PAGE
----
According to the Delaware County website, “voted ballots must be delivered to the Board of Elections no later than 8:00 p.m. on Tuesday, November 3. However, per Order of the Pennsylvania Supreme Court, ballots returned by mail (as opposed to those returned in person or via an approved ballot drop box) are deemed to have been timely returned if they are postmarked before 8:00 PM on November 3, 2020. Under that same court Order, ballots returned by mail that have an illegible or missing postmark are deemed to have been timely returned if they are received by the Board of Elections prior to 5:00 p.m. on November 6, 2020″
The Pennsylvania Supreme Court ruling referred to by Delaware County created “conditions that could lead to serious post-election problems” according to an opinion issued by the US Supreme Court (SCOTUS) on Friday night. One of those problems is the chaos and delay caused by the ruling, but the bigger constitutional issue is that the state court overstepped authority – altering laws written and approved by the legislature, a possible violation of the Constitution’s separation of powers demand. In short, the court interprets laws, it does not write them.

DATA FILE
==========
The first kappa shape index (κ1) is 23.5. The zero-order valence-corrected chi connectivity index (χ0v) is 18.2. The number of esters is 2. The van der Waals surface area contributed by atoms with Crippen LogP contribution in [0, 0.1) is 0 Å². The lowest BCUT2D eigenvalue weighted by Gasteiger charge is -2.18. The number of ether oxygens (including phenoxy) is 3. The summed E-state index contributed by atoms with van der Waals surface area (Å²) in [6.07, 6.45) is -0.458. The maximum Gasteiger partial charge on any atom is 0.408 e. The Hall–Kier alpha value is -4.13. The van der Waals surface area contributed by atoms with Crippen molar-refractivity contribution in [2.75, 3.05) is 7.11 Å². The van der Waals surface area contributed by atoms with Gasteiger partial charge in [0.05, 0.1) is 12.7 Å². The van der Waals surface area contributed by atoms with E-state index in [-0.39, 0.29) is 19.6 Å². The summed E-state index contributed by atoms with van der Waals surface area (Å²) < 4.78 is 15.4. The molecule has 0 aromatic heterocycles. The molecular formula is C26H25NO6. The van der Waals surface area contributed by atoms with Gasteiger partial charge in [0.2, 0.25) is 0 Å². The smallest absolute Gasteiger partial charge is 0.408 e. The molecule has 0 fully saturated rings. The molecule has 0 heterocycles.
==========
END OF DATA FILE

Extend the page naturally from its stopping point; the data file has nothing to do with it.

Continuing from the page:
SCOTUS issued the Order because guidance was being ignored throughout Pennsylvania – ballots received after polls closed on Tuesday were to be set aside from other ballots until further notice.
Any pre-canvassing or canvassing of mail-in and absentee ballots received after 8:00 p.m. on Tuesday and before 5:00 p.m. on Friday, November 6 also directly violates guidance handed down by Pennsylvania Secretary of State Kathy Boockvar, made mandatory by SCOTUS order.
Sue was also surprised to see the low number of votes tabulated between the time polls opened and closed– she received the totals shown in the picture (right) about 45 minutes after the polls closed. The picture shows about 777 votes being cast.
Sue is hoping for a fair count and fair election – whoever wins. “Because voter fraud takes away your vote, your mom’s vote.” She continued “if three people walk in and lie and vote; or someone gets an absentee and voted and walked in and voted they are taking away your vote. It’s upsetting – your taking away a civil liberty.”
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Jack Windsor is Managing Editor at both The Ohio Star and The Michigan Star. Windsor is also an Investigative Reporter at WMFD-TV and The Virginia Star. Follow Jack on Twitter. Email tips to [email protected].